18. Kalki is mentioned in the Mahabharata (though there he is not noted as an avatar) and in various Puranas, including the Vishnu Purana (4.24.18). It says that he will be the destroyer of the mlecchas and thieves who are reigning as kings at the end of Kaliyuga. There is no mention there of his white horse. My understanding is that the transition from Kali to Krita Yuga is an automatic progression of time and is not caused by Kalki. He just comes to sort out the residual problems of Kaliyuga by delivering the righteous from the clutches of wicked rulers.
  19. The swaminarayan sect has many fine people involved with it. I know many of them myself and they are very devout and strict in their religious conduct. They are descended from Ramanuja in terms of sampradaya but they regard Swaminarayan as an avatar of Vishnu. That is why they worship his murti in the temple; it is not that different to Gaudiya Vaishnavas worshipping Chaitanya Mahaprabhu as avatar.
  20. If anyone has the Ganguli translation, the relevant part of the conversation with Yudhishthira is on page 360 of volume 3, in Chapter CLXXIX and the relevant passage from the Bhrigu-Bharadvaja Samvada is page 34 of Volume 9, in Chapter CLXXXIX.
  21. Tackleberry, if you read the whole of chapter 182 of the Shanti Parvan that explanation is very unlikely. It says what it says and if it doesn't mean what it says then it is highly misleading. It is not simply a matter of a different interpretation. If we were to follow the line you recommend then anyone would be able to say, 'Well the scripture says 'x' but in fact it really means 'y''. In that case why bother reading scripture at all if you can just pretend it doesn't say what it says. I would prefer to accept that even in the scriptures different authorities have different opinions on issues. We can live with diversity and difference of opinion because we are a mature tradition. That is the great strength of our religion.
  22. Raghu, sorry for the delay in replying to you. I was citing the BORI Critical Edition of the Mahabharata. There is a reference in the teachings of the dharma-vyadha that is also interesting. I can't find the exact reference immediately but it must be in the Aranyaka Parvan. There it says: yas shudro dame satye cha satatothitah tam brahmanam manye: if a shudra is always elevated in terms of restraint and truthfulness then I consider him to be a Brahmin. In 12.182.8, Bhrigu says: shudre chaitad bhavel laksyam dvije chaitan na vidyate na vai shudro bhavech chudro brahmano na cha brahmanah This designation (of a Brahmin described previously) may appear in a shudra and not exist in a Dvija. The shudra is then not a shudra and the Brahmin is not a Brahmin. The same verse is spoken by Yudhishthira to Nahusha in the form of a serpent in 3.177.20. This is not the only side of the argument from the Mahabharata but it does show that this opinion is a viable position to take and does have scriptural support.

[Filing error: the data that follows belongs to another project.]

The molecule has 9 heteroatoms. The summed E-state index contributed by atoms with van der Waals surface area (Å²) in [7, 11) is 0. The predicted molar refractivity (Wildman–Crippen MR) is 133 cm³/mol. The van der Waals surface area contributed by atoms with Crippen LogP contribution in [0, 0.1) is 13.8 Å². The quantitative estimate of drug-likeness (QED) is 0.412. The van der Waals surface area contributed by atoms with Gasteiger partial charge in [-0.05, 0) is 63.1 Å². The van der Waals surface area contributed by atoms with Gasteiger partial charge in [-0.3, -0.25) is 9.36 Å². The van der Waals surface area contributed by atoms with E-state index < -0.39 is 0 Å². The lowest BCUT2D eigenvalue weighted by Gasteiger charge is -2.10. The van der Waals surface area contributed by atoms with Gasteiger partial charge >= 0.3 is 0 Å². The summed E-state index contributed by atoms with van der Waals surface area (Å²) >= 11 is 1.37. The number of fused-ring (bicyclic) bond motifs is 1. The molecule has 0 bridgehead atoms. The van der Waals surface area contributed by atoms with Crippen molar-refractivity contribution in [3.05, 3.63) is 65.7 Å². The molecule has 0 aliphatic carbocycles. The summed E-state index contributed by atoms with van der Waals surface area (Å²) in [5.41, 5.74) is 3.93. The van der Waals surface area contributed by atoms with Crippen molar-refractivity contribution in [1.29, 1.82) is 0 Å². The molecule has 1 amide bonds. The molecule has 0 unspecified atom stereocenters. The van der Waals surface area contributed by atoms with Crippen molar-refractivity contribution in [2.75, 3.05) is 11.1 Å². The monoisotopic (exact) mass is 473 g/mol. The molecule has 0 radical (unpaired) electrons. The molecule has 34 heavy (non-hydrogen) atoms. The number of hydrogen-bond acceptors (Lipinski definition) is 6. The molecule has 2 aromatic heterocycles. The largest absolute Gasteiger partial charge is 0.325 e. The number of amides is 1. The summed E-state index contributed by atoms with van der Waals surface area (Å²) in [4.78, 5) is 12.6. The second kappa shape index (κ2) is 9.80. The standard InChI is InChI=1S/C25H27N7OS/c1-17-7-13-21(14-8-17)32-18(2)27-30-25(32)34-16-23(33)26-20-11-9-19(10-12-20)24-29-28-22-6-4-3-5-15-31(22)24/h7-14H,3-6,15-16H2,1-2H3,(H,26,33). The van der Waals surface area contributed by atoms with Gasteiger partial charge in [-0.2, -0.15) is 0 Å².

23. There are at least two places in the Mahabharata which state that varna is not determined by birth alone. These are verses 20-21 of Chapter 177 of the Aranyaka Parvan (3.177.20-21) and verse 8 of Chapter 182 of the Shanti Parvan. It states there that if the qualities of a Brahmin are not found in one of Brahmin birth then he is not a Brahmin and if the qualities of a shudra are not found in one who is a shudra then he is not a shudra. I can give the Sanskrit if anyone is particularly interested, but they are clear references that show that this view is scriptural.
  24. Raghu, I am sorry I have not responded earlier to your thoughtful words. I am speaking on behalf of western academics or the norms of Western society. Not at all. I am trying to base my views on the eternal virtues that are sanatan dharma. So much of what you say here is not addressed towards myself and I have no desire to defend modern society. Apologists for modernity may be critics of the Manu Smriti, but to therefore presume that a critic of Manu is an apologist for modernity is a logical fallacy. The critics of the smritis are not exclusively modern. In the 12th century, Basavanna, the great acharya of the Vira Shaivas, utterly condemned any sort of distinction being made on the basis of caste and gender. He arranged for a marriage between a Brahmin and an outcaste. When the king discovered that this had taken place he had the parents of the couple dragged to death through the streets in order to prevent varna-samkara and to uphold what he understood to be dharma. So this is not a view that has only recently appeared. The idea of consulting a guru on all matters is not one that is too widespread in Sanskrit texts. Wise men are certainly to be consulted but we must be careful and I would be very reluctant to surrender my own judgement to any other individual. Experience of the world suggests that this is far too risky and the experiences of ISKCON would surely confirm that. In the Shanti Parvan of the Mahabharata, Chapter 171 I think, Bodhya says that this gurus are Pingala, the osprey, the snake, the antelope, the arrow maker and the young girl. This is the example I would choose to follow, adding yourself to my list of course.
  25. I am afraid the way the words are represented here does not accord with the conventional method transliteration and so it is difficult to establish what the exact wording is. To attempt to do so would involve a certain amount of guesswork.